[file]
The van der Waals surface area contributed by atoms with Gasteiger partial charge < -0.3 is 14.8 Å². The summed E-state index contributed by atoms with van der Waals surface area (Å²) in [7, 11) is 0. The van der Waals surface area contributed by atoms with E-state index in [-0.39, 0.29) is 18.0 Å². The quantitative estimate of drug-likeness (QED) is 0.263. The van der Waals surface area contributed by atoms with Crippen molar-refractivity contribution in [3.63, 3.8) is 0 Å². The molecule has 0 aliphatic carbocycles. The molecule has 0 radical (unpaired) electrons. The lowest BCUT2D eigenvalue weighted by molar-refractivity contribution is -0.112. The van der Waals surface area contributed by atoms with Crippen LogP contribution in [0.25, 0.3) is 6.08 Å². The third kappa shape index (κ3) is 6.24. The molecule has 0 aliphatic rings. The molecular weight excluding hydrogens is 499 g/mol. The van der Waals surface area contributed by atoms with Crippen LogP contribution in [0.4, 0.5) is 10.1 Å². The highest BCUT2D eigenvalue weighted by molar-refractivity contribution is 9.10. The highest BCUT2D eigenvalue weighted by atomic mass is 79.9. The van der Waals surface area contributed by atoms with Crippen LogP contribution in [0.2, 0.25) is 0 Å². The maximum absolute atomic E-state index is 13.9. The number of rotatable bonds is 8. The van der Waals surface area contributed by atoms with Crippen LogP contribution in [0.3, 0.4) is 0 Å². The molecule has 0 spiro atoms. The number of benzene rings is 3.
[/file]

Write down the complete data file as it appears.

The van der Waals surface area contributed by atoms with Gasteiger partial charge < -0.3 is 14.8 Å². The summed E-state index contributed by atoms with van der Waals surface area (Å²) in [7, 11) is 0. The van der Waals surface area contributed by atoms with E-state index in [-0.39, 0.29) is 18.0 Å². The quantitative estimate of drug-likeness (QED) is 0.263. The van der Waals surface area contributed by atoms with Crippen molar-refractivity contribution in [3.63, 3.8) is 0 Å². The molecule has 0 aliphatic carbocycles. The molecule has 0 radical (unpaired) electrons. The lowest BCUT2D eigenvalue weighted by molar-refractivity contribution is -0.112. The van der Waals surface area contributed by atoms with Crippen LogP contribution in [0.25, 0.3) is 6.08 Å². The third kappa shape index (κ3) is 6.24. The molecule has 0 aliphatic rings. The molecular weight excluding hydrogens is 499 g/mol. The van der Waals surface area contributed by atoms with Crippen LogP contribution in [0.4, 0.5) is 10.1 Å². The highest BCUT2D eigenvalue weighted by molar-refractivity contribution is 9.10. The highest BCUT2D eigenvalue weighted by atomic mass is 79.9. The van der Waals surface area contributed by atoms with Crippen LogP contribution in [0.2, 0.25) is 0 Å². The maximum absolute atomic E-state index is 13.9. The number of rotatable bonds is 8. The van der Waals surface area contributed by atoms with Crippen LogP contribution in [0.3, 0.4) is 0 Å². The molecule has 0 spiro atoms. The number of benzene rings is 3.